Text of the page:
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Dissertation Research: Reciprocal Interactions Between Host Behaviors, Steroid Hormones, And Parasites


<p>In human and non-human animals, behavior influences the risk of encountering and becoming infected by parasites. For example, the types of food one eats, places one travels, and risky behaviors one engages in are all important in determining parasite risk. Another important, but less well studied, aspect of the interaction between behavior and parasitism explores how parasites change host behavior after infection. Parasites of people (for example, Toxoplasma gondii) and non-human animals can change the behavior of their hosts, and appear to do so by changing the host's brain chemistry or hormone levels. For example, two trematode parasites infecting California killifish increase the frequency of risky behaviors in the fish, and one of these parasites is associated with changes in the fish's brain chemistry. This study will explore how killifish behavior and hormone levels influence encounter and infection rates with parasites, and how infection changes the fish's behavior and hormone levels. Laboratory behavioral experiments, field experiments in the killifish's natural habitat, and molecular techniques will be used to explore these questions. The researchers predict that less social, more active killifish encounter parasites more often, and that infection changes host levels of androgens, estrogens, and glucocorticoids (types of hormones) and makes the fish more bold, asocial, and active. This project is important because parasites are commonly overlooked in behavioral studies, yet are likely to have very important implications for host behavior and physiology across the animal kingdom. Additionally, the PhD student running this project has a strong history of outreach. She will involve undergraduate and high school students in this project, and this grant will allow her to teach the students molecular techniques for measuring hormone levels, in addition to ecological and behavioral techniques.</p>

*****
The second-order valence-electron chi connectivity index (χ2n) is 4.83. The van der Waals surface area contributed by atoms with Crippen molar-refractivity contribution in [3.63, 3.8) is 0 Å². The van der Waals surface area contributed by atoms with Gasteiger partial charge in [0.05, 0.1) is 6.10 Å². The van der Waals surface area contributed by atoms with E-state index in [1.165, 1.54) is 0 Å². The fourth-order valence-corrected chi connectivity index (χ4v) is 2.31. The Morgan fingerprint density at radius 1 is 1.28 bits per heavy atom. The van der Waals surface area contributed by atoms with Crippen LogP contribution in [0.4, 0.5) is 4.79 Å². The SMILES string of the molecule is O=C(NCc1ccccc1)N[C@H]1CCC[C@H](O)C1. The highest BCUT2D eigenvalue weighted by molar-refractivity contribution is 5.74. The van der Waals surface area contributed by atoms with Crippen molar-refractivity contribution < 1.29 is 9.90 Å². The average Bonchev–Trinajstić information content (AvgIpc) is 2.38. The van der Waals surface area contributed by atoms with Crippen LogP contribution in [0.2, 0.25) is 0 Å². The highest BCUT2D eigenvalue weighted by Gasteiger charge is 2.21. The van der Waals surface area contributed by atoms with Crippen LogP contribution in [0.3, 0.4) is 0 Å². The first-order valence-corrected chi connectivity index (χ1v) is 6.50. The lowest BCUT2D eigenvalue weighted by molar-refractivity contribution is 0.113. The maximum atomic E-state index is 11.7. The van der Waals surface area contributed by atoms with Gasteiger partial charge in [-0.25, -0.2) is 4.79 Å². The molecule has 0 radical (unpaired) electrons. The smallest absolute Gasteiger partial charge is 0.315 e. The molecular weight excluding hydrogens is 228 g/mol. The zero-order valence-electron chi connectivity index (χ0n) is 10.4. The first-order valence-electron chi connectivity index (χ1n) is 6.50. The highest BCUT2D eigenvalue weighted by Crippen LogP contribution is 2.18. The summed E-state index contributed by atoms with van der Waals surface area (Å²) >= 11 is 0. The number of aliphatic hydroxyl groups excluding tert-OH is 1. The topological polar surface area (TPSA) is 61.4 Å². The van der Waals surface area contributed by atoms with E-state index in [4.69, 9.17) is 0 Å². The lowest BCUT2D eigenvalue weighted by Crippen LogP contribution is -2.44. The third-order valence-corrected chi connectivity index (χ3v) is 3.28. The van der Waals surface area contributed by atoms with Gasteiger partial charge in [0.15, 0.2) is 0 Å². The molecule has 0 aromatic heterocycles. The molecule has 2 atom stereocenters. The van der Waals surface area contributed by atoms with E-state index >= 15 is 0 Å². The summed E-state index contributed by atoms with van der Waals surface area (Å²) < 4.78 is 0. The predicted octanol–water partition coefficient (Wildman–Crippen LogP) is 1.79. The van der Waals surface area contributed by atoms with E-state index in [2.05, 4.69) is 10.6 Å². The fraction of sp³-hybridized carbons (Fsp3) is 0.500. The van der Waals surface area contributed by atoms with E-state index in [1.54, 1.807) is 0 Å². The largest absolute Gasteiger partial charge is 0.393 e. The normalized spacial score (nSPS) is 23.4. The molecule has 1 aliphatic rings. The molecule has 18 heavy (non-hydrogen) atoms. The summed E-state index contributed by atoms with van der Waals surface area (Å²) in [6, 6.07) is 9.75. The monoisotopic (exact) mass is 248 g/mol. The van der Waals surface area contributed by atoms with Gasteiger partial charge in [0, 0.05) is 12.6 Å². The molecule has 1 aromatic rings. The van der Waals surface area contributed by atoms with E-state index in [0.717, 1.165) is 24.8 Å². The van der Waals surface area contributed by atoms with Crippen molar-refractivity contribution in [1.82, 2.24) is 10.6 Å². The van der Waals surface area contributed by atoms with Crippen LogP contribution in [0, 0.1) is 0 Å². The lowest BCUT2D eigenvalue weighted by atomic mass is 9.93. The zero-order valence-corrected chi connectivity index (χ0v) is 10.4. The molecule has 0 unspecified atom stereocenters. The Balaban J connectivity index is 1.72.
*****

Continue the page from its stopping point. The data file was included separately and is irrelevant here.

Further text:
Sih, Andrew; Weinersmith, Kelly
University of California - Davis
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